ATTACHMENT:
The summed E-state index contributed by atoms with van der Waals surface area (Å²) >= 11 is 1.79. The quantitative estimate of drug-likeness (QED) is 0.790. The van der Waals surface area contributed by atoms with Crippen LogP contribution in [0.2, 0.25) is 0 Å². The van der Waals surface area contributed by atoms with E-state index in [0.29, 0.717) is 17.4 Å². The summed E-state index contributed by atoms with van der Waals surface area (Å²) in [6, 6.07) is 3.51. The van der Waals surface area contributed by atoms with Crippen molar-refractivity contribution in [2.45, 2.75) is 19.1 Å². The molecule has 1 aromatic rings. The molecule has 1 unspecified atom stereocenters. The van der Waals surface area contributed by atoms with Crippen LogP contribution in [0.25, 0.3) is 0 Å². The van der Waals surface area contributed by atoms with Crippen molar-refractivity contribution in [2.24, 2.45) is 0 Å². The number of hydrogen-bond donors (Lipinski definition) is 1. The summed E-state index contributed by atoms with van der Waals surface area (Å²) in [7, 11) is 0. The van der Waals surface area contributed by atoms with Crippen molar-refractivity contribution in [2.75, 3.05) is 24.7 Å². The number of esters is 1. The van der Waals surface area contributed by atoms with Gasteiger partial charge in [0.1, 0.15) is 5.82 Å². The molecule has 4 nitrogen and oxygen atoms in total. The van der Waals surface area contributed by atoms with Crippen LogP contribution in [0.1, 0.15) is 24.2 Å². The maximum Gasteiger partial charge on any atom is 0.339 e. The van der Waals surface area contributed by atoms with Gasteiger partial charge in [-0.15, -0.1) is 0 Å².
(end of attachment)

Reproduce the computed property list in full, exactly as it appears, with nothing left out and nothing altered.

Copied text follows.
The summed E-state index contributed by atoms with van der Waals surface area (Å²) >= 11 is 1.79. The quantitative estimate of drug-likeness (QED) is 0.790. The van der Waals surface area contributed by atoms with Crippen LogP contribution in [0.2, 0.25) is 0 Å². The van der Waals surface area contributed by atoms with E-state index in [0.29, 0.717) is 17.4 Å². The summed E-state index contributed by atoms with van der Waals surface area (Å²) in [6, 6.07) is 3.51. The van der Waals surface area contributed by atoms with Crippen molar-refractivity contribution in [2.45, 2.75) is 19.1 Å². The molecule has 1 aromatic rings. The molecule has 1 unspecified atom stereocenters. The van der Waals surface area contributed by atoms with Crippen LogP contribution in [0.25, 0.3) is 0 Å². The van der Waals surface area contributed by atoms with Crippen molar-refractivity contribution in [2.24, 2.45) is 0 Å². The number of hydrogen-bond donors (Lipinski definition) is 1. The summed E-state index contributed by atoms with van der Waals surface area (Å²) in [7, 11) is 0. The van der Waals surface area contributed by atoms with Crippen molar-refractivity contribution in [2.75, 3.05) is 24.7 Å². The number of esters is 1. The van der Waals surface area contributed by atoms with Gasteiger partial charge in [0.1, 0.15) is 5.82 Å². The molecule has 4 nitrogen and oxygen atoms in total. The van der Waals surface area contributed by atoms with Crippen LogP contribution in [0.1, 0.15) is 24.2 Å². The maximum Gasteiger partial charge on any atom is 0.339 e. The van der Waals surface area contributed by atoms with Gasteiger partial charge in [-0.15, -0.1) is 0 Å².